# Python Numpy.where() Function

`Numpy.where()` function generates the indexes of the array that meet the input condition, if `x`, `y` are not given; or the array elements from either `x` or `y` based on the given condition.

## Syntax of `numpy.where()`

``````numpy.where(condition,[x,y])
``````

### Parameters

`condition` array_like, `True` or `False`
If condition is `True`, output contains element from `x`, otherwise, output contains element from `y`
`x,y` array from which the return generates
Either pass both (x,y) or none.

### Return

It returns an `array`. If condition is `True`, the result contains elements of x, and if condition is `False`, the result contains elements of y.

It returns indexes of the array is `x, y` are not given.

## Example Codes: `numpy.where()` Without `[X, Y]`

``````import numpy as np

m = np.array([1,2,3,4,5])

n = np.where(m > 3)

print(n)
``````

Output:

``````(array([3, 4], dtype=int64),)
``````

It returns the indexes of `m`, where its element is larger than 3 - `a > 3`.

If you need the element rather than the indexes,

## Example Codes: `numpy.where()` With 1-D Array

``````import numpy as np

m = np.where([True, False, True], [1,2,3], [4, 5, 6])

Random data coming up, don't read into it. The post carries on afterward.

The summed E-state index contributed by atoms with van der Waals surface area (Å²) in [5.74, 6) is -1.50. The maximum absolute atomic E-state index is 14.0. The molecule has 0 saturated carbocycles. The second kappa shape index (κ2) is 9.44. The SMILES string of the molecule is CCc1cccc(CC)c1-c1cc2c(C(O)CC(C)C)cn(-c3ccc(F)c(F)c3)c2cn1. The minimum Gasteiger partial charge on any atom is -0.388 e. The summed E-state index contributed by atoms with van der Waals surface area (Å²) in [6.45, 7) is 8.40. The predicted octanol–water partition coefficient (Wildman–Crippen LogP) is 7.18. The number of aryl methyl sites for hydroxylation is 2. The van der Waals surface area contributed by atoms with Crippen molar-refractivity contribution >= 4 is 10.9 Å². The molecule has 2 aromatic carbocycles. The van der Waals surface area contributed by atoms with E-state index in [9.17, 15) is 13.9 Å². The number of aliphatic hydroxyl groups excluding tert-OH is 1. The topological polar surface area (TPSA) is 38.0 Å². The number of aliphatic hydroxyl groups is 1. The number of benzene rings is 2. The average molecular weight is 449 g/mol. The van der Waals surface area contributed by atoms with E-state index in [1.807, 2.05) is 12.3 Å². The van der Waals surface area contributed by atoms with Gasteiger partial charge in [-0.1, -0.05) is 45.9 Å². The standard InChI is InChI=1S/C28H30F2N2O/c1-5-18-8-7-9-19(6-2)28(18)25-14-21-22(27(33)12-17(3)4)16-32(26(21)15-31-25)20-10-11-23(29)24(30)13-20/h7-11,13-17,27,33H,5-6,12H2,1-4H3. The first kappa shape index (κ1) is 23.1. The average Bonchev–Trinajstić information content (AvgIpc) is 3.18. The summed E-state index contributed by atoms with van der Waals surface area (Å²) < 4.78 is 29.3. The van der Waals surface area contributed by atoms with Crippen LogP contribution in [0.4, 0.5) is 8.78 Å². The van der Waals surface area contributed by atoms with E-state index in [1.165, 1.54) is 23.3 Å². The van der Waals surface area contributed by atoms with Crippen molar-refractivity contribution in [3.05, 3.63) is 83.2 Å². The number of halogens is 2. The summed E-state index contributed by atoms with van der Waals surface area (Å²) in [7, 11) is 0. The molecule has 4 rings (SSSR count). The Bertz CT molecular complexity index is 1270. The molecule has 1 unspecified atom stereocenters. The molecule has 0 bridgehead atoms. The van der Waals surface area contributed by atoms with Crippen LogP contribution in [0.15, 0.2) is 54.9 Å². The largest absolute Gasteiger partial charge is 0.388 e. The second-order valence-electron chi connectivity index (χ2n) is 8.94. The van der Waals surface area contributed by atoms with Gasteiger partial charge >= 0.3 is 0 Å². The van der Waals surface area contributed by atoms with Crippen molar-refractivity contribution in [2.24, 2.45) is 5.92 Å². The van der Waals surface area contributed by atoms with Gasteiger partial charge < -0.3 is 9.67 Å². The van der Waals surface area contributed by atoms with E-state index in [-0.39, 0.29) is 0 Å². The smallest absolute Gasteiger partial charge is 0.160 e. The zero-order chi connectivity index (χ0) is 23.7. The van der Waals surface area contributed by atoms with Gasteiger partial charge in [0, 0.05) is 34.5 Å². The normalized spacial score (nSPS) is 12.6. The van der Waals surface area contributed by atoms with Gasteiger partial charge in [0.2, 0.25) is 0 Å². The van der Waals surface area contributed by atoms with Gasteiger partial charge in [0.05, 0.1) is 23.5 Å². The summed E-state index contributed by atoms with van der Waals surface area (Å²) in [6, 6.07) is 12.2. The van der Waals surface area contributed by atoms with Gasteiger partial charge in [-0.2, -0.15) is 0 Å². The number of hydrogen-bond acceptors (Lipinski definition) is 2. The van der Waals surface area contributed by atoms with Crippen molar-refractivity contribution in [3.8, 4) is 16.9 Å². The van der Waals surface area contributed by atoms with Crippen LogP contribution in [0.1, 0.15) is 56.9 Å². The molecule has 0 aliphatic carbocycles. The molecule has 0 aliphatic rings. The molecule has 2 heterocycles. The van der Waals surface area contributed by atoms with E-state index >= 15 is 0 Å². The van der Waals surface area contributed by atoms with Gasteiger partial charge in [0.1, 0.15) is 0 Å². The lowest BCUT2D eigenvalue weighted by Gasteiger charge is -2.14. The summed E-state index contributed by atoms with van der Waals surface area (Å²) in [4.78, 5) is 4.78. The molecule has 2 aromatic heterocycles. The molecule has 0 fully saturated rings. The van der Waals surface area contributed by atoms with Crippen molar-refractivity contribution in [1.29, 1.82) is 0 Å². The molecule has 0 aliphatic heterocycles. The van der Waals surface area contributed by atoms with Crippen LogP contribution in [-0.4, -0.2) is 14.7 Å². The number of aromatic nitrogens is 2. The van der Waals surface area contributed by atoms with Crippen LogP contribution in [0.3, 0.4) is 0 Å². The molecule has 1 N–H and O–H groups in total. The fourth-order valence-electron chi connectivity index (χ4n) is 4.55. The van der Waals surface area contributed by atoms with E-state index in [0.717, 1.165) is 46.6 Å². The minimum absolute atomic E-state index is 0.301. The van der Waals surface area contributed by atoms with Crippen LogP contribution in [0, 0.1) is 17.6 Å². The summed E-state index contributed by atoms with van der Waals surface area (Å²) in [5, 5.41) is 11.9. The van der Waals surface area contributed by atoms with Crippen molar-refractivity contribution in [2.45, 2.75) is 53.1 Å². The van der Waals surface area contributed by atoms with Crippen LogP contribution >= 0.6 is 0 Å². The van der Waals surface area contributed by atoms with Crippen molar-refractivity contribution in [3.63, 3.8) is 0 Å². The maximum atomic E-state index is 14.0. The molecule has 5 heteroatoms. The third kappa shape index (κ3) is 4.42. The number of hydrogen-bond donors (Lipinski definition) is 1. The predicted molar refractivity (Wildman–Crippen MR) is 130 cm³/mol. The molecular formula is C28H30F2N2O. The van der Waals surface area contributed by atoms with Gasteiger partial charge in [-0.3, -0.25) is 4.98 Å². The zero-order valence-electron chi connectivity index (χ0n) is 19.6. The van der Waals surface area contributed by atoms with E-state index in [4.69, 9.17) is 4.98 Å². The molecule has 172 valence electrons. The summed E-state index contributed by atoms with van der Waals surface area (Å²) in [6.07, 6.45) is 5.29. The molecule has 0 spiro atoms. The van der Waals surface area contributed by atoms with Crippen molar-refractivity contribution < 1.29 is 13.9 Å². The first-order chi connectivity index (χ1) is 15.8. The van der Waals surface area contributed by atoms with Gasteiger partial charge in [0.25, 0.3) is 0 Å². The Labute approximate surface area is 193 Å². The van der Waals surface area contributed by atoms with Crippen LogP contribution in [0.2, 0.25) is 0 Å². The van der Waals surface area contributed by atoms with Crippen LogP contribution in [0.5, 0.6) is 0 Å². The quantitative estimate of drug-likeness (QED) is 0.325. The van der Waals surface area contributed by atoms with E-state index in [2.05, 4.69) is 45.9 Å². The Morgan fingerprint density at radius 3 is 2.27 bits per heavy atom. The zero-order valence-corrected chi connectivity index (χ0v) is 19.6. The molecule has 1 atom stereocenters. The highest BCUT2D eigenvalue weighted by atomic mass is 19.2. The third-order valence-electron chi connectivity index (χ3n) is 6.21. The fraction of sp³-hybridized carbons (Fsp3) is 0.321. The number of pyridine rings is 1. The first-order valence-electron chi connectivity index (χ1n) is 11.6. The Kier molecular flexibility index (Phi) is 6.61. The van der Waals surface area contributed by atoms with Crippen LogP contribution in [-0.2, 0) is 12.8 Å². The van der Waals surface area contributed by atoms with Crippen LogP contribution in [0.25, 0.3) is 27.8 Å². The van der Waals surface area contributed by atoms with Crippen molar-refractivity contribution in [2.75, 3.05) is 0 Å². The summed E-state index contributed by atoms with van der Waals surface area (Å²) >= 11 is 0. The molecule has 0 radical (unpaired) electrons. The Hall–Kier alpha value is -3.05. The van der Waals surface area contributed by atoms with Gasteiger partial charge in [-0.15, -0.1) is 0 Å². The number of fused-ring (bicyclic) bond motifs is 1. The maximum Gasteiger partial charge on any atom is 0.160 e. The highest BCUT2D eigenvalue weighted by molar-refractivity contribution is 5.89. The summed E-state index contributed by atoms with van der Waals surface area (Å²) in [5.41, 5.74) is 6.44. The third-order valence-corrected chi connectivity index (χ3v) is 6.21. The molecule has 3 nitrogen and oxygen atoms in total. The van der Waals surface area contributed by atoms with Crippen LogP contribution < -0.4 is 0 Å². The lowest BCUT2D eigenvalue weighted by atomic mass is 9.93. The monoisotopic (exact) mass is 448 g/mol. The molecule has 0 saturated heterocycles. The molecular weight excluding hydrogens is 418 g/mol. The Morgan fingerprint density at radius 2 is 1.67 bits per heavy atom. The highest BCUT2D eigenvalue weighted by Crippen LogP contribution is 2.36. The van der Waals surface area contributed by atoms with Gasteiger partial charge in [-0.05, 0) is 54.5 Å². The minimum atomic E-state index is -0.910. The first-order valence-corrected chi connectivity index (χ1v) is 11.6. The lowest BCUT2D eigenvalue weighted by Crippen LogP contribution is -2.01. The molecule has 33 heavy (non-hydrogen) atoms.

print(m)
``````

Output:

``````[1 5 3]
``````

When the condition is a 1-D array, `Numpy.where()` function iterates over the condition array, and picks the element from `x` if the condition element is `True`, or the element from `y` if the condition element is `False`. ## Example Codes: `numpy.where()` With 2-D Array

``````import numpy as np

x = np.array([[10, 20, 30],
[3, 50, 5]])
y = np.array([[70, 80, 90],
[100, 110, 120]])
condition = np.where(x>20,x,y)

print("Input array :")
print(x)
print(y)
print("Output array with condition applied:")
print(condition)
``````

Output:

``````Input array :
[[10 20 30]
[ 3 50  5]]
[[ 70  80  90]
[100 110 120]]
Output array with condition applied:
[[ 70  80  30]
[100  50 120]]
``````

It applies the condition of `x>20` to all the elements of `x`, if it is `True`, then the element of x yields as output, and if it is `False`, it yields the element of `y`.

We make a simplified example to show how it works.

``````import numpy as np

m = np.where([[True, False, True],
[False, True, False]],
[[1,2,3],
[4, 5, 6]],
[[7,8,9],
[10, 11, 12]])

print(m)
``````

Output:

``````[[ 1  8  3]
[10  5 12]]
`````` ## Example Codes: `numpy.where()` With Multiple Conditions

We could also apply two or multiple conditions in the `numpy.where()` function.

``````import numpy as np

m = np.array([1,2,3,4,5])

n = np.where((m > 1) & (m < 5), m, 0)

print(n)
``````

Output:

``````[0 2 3 4 0]
``````

It applies the multiple conditions, `m > 1` and `m < 5`, and returns the element if the element satisfies both conditions.

The logic between the multiple conditions is not limited to `AND` (`&`), but `OR` (`|`) is also accepted.

``````import numpy as np

m = np.array([1,2,3,4,5])

n = np.where((m < 2) | (m > 4), m, 0)

print(n)
``````

Output:

``````[1 0 0 0 5]
``````